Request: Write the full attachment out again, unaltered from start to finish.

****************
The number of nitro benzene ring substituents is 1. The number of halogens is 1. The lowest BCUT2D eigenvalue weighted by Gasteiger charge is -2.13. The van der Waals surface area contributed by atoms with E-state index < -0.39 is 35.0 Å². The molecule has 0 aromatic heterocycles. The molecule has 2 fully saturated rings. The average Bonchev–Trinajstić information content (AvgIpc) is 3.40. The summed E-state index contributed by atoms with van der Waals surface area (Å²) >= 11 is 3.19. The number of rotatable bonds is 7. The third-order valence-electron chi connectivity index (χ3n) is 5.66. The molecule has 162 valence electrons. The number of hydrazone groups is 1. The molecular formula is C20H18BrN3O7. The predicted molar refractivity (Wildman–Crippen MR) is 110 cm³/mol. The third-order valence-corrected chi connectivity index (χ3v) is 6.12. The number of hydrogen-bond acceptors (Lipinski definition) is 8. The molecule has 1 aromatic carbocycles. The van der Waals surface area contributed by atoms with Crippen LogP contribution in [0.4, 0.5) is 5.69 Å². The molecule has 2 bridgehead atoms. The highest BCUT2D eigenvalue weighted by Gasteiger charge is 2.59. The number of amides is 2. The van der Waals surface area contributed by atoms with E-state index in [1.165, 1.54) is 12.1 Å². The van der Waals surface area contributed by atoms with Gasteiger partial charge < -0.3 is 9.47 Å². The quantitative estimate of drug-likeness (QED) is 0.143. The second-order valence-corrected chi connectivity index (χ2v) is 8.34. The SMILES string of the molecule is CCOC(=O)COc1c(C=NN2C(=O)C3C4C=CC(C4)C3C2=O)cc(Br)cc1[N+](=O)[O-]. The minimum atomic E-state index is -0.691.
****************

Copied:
The number of nitro benzene ring substituents is 1. The number of halogens is 1. The lowest BCUT2D eigenvalue weighted by Gasteiger charge is -2.13. The van der Waals surface area contributed by atoms with E-state index < -0.39 is 35.0 Å². The molecule has 0 aromatic heterocycles. The molecule has 2 fully saturated rings. The average Bonchev–Trinajstić information content (AvgIpc) is 3.40. The summed E-state index contributed by atoms with van der Waals surface area (Å²) >= 11 is 3.19. The number of rotatable bonds is 7. The third-order valence-electron chi connectivity index (χ3n) is 5.66. The molecule has 162 valence electrons. The number of hydrazone groups is 1. The molecular formula is C20H18BrN3O7. The predicted molar refractivity (Wildman–Crippen MR) is 110 cm³/mol. The third-order valence-corrected chi connectivity index (χ3v) is 6.12. The number of hydrogen-bond acceptors (Lipinski definition) is 8. The molecule has 1 aromatic carbocycles. The van der Waals surface area contributed by atoms with Crippen LogP contribution in [0.4, 0.5) is 5.69 Å². The molecule has 2 bridgehead atoms. The highest BCUT2D eigenvalue weighted by Gasteiger charge is 2.59. The number of amides is 2. The van der Waals surface area contributed by atoms with E-state index in [1.165, 1.54) is 12.1 Å². The van der Waals surface area contributed by atoms with Gasteiger partial charge < -0.3 is 9.47 Å². The quantitative estimate of drug-likeness (QED) is 0.143. The second-order valence-corrected chi connectivity index (χ2v) is 8.34. The SMILES string of the molecule is CCOC(=O)COc1c(C=NN2C(=O)C3C4C=CC(C4)C3C2=O)cc(Br)cc1[N+](=O)[O-]. The minimum atomic E-state index is -0.691.